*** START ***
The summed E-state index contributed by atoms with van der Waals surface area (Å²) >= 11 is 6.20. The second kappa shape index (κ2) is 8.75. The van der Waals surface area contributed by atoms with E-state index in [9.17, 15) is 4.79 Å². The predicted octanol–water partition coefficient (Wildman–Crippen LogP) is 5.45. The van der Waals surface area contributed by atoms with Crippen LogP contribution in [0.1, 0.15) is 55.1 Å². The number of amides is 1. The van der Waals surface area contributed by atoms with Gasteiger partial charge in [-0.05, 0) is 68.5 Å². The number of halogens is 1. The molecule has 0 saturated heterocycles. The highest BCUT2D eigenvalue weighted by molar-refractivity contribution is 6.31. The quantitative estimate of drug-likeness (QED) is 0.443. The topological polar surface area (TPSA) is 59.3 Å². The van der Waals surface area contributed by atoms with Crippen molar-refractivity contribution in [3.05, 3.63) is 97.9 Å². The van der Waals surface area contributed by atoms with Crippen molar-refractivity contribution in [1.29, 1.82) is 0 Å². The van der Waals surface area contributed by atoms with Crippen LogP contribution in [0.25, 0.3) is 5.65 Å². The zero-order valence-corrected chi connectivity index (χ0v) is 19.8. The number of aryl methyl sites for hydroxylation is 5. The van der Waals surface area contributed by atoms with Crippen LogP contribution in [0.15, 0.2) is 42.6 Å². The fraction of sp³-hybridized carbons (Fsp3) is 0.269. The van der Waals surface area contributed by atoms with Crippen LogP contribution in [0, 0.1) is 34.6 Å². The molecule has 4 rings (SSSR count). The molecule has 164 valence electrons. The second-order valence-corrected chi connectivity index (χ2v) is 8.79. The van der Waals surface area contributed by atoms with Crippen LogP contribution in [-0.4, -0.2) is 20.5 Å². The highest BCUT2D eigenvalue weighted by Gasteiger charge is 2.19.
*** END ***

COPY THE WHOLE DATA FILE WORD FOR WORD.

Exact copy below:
The summed E-state index contributed by atoms with van der Waals surface area (Å²) >= 11 is 6.20. The second kappa shape index (κ2) is 8.75. The van der Waals surface area contributed by atoms with E-state index in [9.17, 15) is 4.79 Å². The predicted octanol–water partition coefficient (Wildman–Crippen LogP) is 5.45. The van der Waals surface area contributed by atoms with Crippen LogP contribution in [0.1, 0.15) is 55.1 Å². The number of amides is 1. The van der Waals surface area contributed by atoms with Gasteiger partial charge in [-0.05, 0) is 68.5 Å². The number of halogens is 1. The molecule has 0 saturated heterocycles. The highest BCUT2D eigenvalue weighted by molar-refractivity contribution is 6.31. The quantitative estimate of drug-likeness (QED) is 0.443. The topological polar surface area (TPSA) is 59.3 Å². The van der Waals surface area contributed by atoms with Crippen molar-refractivity contribution in [3.05, 3.63) is 97.9 Å². The van der Waals surface area contributed by atoms with Crippen molar-refractivity contribution in [1.29, 1.82) is 0 Å². The van der Waals surface area contributed by atoms with Crippen LogP contribution in [0.25, 0.3) is 5.65 Å². The zero-order valence-corrected chi connectivity index (χ0v) is 19.8. The number of aryl methyl sites for hydroxylation is 5. The van der Waals surface area contributed by atoms with Crippen LogP contribution in [0.15, 0.2) is 42.6 Å². The fraction of sp³-hybridized carbons (Fsp3) is 0.269. The van der Waals surface area contributed by atoms with Crippen LogP contribution in [0, 0.1) is 34.6 Å². The molecule has 4 rings (SSSR count). The molecule has 164 valence electrons. The second-order valence-corrected chi connectivity index (χ2v) is 8.79. The van der Waals surface area contributed by atoms with Crippen LogP contribution in [-0.4, -0.2) is 20.5 Å². The highest BCUT2D eigenvalue weighted by Gasteiger charge is 2.19.